Letter from Rome: Onset of Anelka fatigue

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The Independent Online
CHRISTIAN VIERI'S record transfer at the start of this summer was in any terms a hard act to follow in this football-crazy nation but, in terms of media play, it has been amply upstaged by the stop-start saga of Nicolas Anelka and his much touted desire to play in Rome.

Whereas Vieri's move was expensive, perhaps controversial, but decisive, the adjective most frequently used to describe the wooing of Anelka is telenovela, or soap opera. Each time it appeared there would be an ending - happy or not. But last Thursday, Sergio Cragnotti, the president of Lazio and one of the key actors in the Anelka show declared "the soap opera is finished" only to add that "anything could still happen".

The two-month drama seems to be finally reaching a close as a tentative deal has been reached between Arsenal and Real Madrid - although until Anelka is munching paella and drinking Rioja few will believe it. For many Italian football followers, it can only be a relief. Even dedicated Lazio fans admit they are sick to death of the twists and turns in a courtship that does honour to no one; the player, his family, the agents, the managers.

In the early stages, the idea of recruiting a bright young star of European football to the ranks of Lazio was greeted with enthusiasm. Italian TV showed endless film of Anelka's choicest goals. The three sporting dailies, the innumerable TV football shows and the sports pages of the main newspapers pounced on the story.

The first scuffles over money and contracts were welcomed by the press as good fodder for football fans, orphans of the adrenalin of the championship. When it appeared Lazio and Juventus were in competition for Arsenal's hot property there was a new surge of interest nationally. But that gave way to criticism when it was reported the two clubs, supposedly deadly rivals, were planning a bizarre deal whereby Juventus would buy Anelka and then "loan" him to Lazio for a couple of seasons.

Fans of both clubs were unimpressed. If Anelka was the goods, argued the followers of Juventus, why are we giving him away? Their counterparts at Lazio did not fancy the idea of helping Anelka settle in to Italy, get up to speed, and then handing him back over to Juventus.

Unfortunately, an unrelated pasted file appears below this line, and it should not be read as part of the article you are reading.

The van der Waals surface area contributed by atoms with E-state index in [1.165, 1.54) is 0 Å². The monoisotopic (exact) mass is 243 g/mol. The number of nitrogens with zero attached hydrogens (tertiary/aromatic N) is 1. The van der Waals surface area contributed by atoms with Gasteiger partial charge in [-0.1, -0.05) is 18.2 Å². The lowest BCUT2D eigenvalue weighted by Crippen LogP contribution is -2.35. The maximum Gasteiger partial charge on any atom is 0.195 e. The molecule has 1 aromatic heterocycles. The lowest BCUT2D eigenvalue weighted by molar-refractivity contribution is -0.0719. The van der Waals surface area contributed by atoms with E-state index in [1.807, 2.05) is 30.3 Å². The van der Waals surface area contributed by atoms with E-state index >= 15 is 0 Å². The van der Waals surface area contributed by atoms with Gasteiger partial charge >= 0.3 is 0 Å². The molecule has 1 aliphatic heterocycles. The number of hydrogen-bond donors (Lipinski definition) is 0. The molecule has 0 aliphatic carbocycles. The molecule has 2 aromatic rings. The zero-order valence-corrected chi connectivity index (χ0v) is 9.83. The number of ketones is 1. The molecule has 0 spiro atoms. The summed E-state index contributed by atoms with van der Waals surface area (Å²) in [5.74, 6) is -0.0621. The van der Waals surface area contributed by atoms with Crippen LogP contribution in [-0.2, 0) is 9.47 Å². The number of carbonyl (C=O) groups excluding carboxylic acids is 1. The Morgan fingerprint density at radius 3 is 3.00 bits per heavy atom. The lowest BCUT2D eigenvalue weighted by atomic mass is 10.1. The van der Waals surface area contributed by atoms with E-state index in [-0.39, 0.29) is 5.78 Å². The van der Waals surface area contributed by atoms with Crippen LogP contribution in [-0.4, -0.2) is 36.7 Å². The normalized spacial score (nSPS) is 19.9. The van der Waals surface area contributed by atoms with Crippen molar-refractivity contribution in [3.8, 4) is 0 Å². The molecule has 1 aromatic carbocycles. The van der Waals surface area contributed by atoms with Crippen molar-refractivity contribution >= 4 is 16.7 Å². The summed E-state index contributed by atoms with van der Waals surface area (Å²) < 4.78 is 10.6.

As the on again, off again story reached its (Italian) peak earlier this month, signs of Anelka fatigue were becoming evident. Until then there had not been much criticism of the player himself, who has been accused in Britain of being greedy. He was described as young and fiery, full of promise. If anything there was a tendency to blame the Anelka clan for muscling in on their brother's athletic potential.

But the transcript of an Italian internet football chatline over the past week reveals they had run out of patience. A certain Ricky summed it up with an elegant play on words, asking "Nicolas Anelka - un giocatore fuori o senza classe?" A player who is fuoriclasse is an exceptional athlete, head and shoulders above his peers. Senza classe is to have no class, no style at all.

Who is this Anelka anyway? replied Tommaso, obviously a Lazio fan. "Do we really have to spend all this money on a nobody with all the talent we've already got?"

"The Anelka story has worn us out because at the centre of it is Anelka, not Maradona or Van Basten" wrote Gianni Mura in La Repubblica newspaper.

"Technically, Anelka is a 20-year-old-lad who has scored 17 goals for Arsenal (more or less like Inzaghi for Piacenza). But beyond Juventus and Lazio and their confused strategies, does a high stakes auction for Anelka really have any sense?"

The one common thread in opinions on the Anelka affair is a wider criticism of the way multi-million dollar interests override sporting objectives. Players are the goods and everyone wants a share; their relatives, lawyers, agents, clubs, financial consultants and television magnates.

The likely conclusion of the affair - Anelka's move to Real Madrid - will probably be met with a sort of collective shrug of the shoulders by Italian fans. It would have been quite another story if one Italian club had whisked him away from one of their national rivals. By going to Spain he is off the map.

My newsagent, an elderly man whose views on football and life in general are largely influenced by his years in the military, said he thought it was a shame Anelka would not be donning the blue and white Lazio colours next season for a question of formation - of character.

"Had he come to Rome, that young man would have learnt that we Italians are very tolerant of off the field antics - just remember Gazza - but we expect results, and, even though we are Catholics, we do not forgive easily."

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